Senate Republicans Block David Hayes's Confirmation as Deputy Interior Secretary
Thursday, May 14, 2009
On a vote largely along party lines, Senate Republicans yesterday blocked President Obama's nominee for deputy interior secretary amid a fight over the agency's new rules on oil and gas drilling. The administration appointee was the first to be turned back on a floor vote.
The nomination of David J. Hayes, a natural resources lawyer with experience in federal lands issues, fell just short of the 60 votes needed to cut off debate and move to a final vote. This was the second time this year that the GOP held together on a major action to block the president's agenda or his nominees on a filibuster vote.
Hayes received 57 votes, but he has more support than that. Senate Majority Leader Harry M. Reid (D-Nev.) switched his vote to nay in a parliamentary move that allows him to bring up the nomination again under fast-track rules should the administration reach an accord with Republicans. In addition, three Democrats who would support Hayes were absent: Sens. Edward M. Kennedy (Mass.), John F. Kerry (Mass.) and Barbara A. Mikulski (Md.).
At a news conference after the vote, Senate Majority Whip Richard J. Durbin (D-Ill.) vowed to bring the nomination back to the floor next week when all Democrats would be present. "With their votes next week, he will be approved," Durbin said.
Republicans acknowledged beforehand that the vote was not a rejection of Hayes, who served for two years as deputy interior secretary in the Clinton administration; Republicans instead were making a statement of opposition to Interior Secretary Ken Salazar's cancellation this year of leases for oil and gas drilling in Utah.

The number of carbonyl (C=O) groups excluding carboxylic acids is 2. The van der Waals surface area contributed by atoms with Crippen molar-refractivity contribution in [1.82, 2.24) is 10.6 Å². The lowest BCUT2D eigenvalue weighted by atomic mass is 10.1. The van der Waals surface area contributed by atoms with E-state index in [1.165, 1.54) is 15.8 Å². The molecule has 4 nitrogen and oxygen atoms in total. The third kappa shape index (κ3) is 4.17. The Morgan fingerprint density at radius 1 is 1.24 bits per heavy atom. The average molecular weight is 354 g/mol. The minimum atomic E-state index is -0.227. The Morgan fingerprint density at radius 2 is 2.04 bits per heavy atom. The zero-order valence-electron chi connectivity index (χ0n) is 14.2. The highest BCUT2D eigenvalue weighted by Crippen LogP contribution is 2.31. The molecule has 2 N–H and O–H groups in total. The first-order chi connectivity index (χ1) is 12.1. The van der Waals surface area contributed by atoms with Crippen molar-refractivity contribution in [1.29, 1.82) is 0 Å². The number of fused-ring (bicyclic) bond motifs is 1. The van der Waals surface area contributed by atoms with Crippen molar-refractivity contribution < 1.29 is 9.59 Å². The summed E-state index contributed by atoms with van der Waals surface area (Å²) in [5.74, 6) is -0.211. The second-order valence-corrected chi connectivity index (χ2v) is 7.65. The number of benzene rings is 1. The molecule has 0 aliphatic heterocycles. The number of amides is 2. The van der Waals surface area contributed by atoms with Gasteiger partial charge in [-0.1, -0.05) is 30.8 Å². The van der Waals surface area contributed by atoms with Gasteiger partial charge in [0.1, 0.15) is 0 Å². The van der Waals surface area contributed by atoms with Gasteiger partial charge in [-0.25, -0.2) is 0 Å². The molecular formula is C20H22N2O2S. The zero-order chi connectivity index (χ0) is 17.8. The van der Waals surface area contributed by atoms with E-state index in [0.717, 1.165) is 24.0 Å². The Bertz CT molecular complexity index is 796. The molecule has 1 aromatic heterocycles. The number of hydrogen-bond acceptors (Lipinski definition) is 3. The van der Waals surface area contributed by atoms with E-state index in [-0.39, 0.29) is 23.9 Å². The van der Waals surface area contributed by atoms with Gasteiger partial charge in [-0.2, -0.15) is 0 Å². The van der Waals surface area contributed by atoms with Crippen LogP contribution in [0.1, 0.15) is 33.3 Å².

Sen. Robert F. Bennett (R-Utah) rallied the opposition to Hayes, suggesting that the eleventh-hour lease auction for drilling -- which happened with six weeks remaining in the Bush administration -- was agreed to and should have gone ahead as planned.
Salazar, who was in the Capitol lobbying his former Senate colleagues, called the GOP action "a tired vote of bitter obstructionism."
"We have answered every question and worked to find common ground on difficult issues, but the American people rightfully want change from the Obama administration and from the Department of the Interior. We will deliver that change," Salazar said in a statement.
It is unclear whether Reid will schedule another vote on Hayes when all Democrats can be present. If every senator votes as he or she first voted, Hayes will win 61 votes and be confirmed.
But that calculation relies on Kennedy, who is battling brain cancer and rarely votes, and Kyl, the No. 2 GOP leader, who would come under intense party pressure to vote no if it meant the difference between Hayes winning confirmation or not.